I didn’t remember the songs, but twenty-one years on and that light show is still with me. I stood there, slack-jawed, right beside Selby at the front of the stage. There was no other choice but staring. The light didn’t give you one. It shimmered and weaved in time with the music, drew every eye in the Playroom towards the band. The rest of the world grew dark, fell away. Shadow grew longer as the band got brighter and brighter.

I don’t remember how long they played, but I remember when they were done. Spots danced in front of my eyes, and Selby clutched my arm. “You get it, right?” she asked me and her voice was filled with urgency.

“Yeah,” I said. “I get it.”

I just didn’t know what I’d got.


Hours later, when I was at home and in bed, I wondered how they’d done it. The Playroom had a lighting rig, but it wasn’t built for that kind of show. Wasn’t built to do more than light up the stage, make these punk bands and metal-heads visible while they played.

The question gnawed at me, ate away my capacity for sleep. I’d enrolled with a double-major, journalism and art. One major to please my parents, one major so I could live with myself.

I wasn’t a good journalist. Never had the drive for it. The kids in my classes, the ones who did well, they had this compunction I’d never embraced. The wanted to know things, wanted to know why and how things happened.

I’d been content with books and beer and plans of escape. I hadn’t wanted to know a goddamn thing until I saw that light.


The band didn’t talk to the audience. Never introduced themselves or chatted between songs. We wanted more than that, so we came up with plans. Selby got a job at the Dog House in Broadbeach. Hooked up with the guy who booked the gigs. Said she did it to find out who he spoke to when he booked them, but the answer never seemed to be forthcoming. I lined up a gig with the local street press, bluffed my way into doing a piece on live music venues. I hit the Playroom, and the Hard Rock, and this pub out the back of Robina. All the small venues where I’d seen the band play, even if it was just the once.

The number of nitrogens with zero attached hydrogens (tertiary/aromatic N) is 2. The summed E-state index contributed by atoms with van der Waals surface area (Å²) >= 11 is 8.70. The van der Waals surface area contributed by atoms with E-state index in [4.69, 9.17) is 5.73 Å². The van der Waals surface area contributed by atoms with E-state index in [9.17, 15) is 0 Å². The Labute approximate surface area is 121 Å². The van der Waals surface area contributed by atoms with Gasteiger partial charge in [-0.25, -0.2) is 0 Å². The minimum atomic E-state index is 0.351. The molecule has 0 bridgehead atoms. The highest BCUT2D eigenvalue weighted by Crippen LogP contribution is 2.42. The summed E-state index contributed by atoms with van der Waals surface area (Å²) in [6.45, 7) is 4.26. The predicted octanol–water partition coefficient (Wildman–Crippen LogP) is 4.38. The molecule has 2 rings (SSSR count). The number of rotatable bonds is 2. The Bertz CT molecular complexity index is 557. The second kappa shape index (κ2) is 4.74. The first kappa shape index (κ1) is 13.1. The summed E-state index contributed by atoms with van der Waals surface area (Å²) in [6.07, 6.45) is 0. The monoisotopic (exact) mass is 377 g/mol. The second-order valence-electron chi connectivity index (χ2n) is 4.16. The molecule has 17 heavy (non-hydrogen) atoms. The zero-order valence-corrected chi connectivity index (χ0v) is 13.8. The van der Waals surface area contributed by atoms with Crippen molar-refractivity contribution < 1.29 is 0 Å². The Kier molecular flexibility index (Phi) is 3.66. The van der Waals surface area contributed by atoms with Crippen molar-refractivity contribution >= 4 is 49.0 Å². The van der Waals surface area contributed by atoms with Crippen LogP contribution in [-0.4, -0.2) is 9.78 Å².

The bookers, they didn’t have much for me. They didn’t even remember who they’d brought in, or where they’d first heard about them. The band just appeared, and played, then took their leave. Lugged their gear back to the van and drove the hell away.

They were a band who gave you nothing, not even a name. The first time I saw them, they were Lustre Fatale. By the second gig they’d become Whisky-Whisky-111. Then Hornet’s Attack Your Best Friend Victor. Then All That Glitters, then Sabretooth, then something else entirely. No two gigs were performed under the same name, you’d simply see poster and know it was one of theirs.

This one guy, Skinny D, claimed the mystery was a cheap gimmick, just like their steadfast refusal to speak or engage with the audience. The rest of us agreed Skinny D was a prick, ‘cause despite his loud protest of gimmickry, you’d see him loitering by the bar at gigs, pretending he wasn’t desperate to see the band come on.

As fans, we loved the mystery. In fact, we believed that was necessary; if they became to prominent, to easily found, they wouldn’t be ours anymore. We were certain they’d be robbed of their powers, that whatever it was that made them shine would dim, or go away the moment too many eyes were upon them.

We argued about the way they did it, given their stripped-back approach. Some called it a trick done with smoke and mirrors. Some said they weren’t precisely human, that they lit up because they were aliens and this was some kind of power. Skinny D offered this theory involving a collective synaesthesia, transforming sound into an oscillating melange of brilliant crimson, sapphire, and emerald.

They were psychic, he said, and that’s what made them great. They played with our minds to make it happen.

No-one believed him. Or, maybe, we did. We had no other explanation, no matter how many gigs we saw.


Selby lived with her parents all through the first year. In the second, she got into a fight with her mum, something about the band and her degree and what was going on. She moved in with her brother, after she got kicked out. I came round to help her move, helped her load crates of CDs and cassettes into the trunk of my beat-up Ford. She sat on the front step of her parents place, smoking.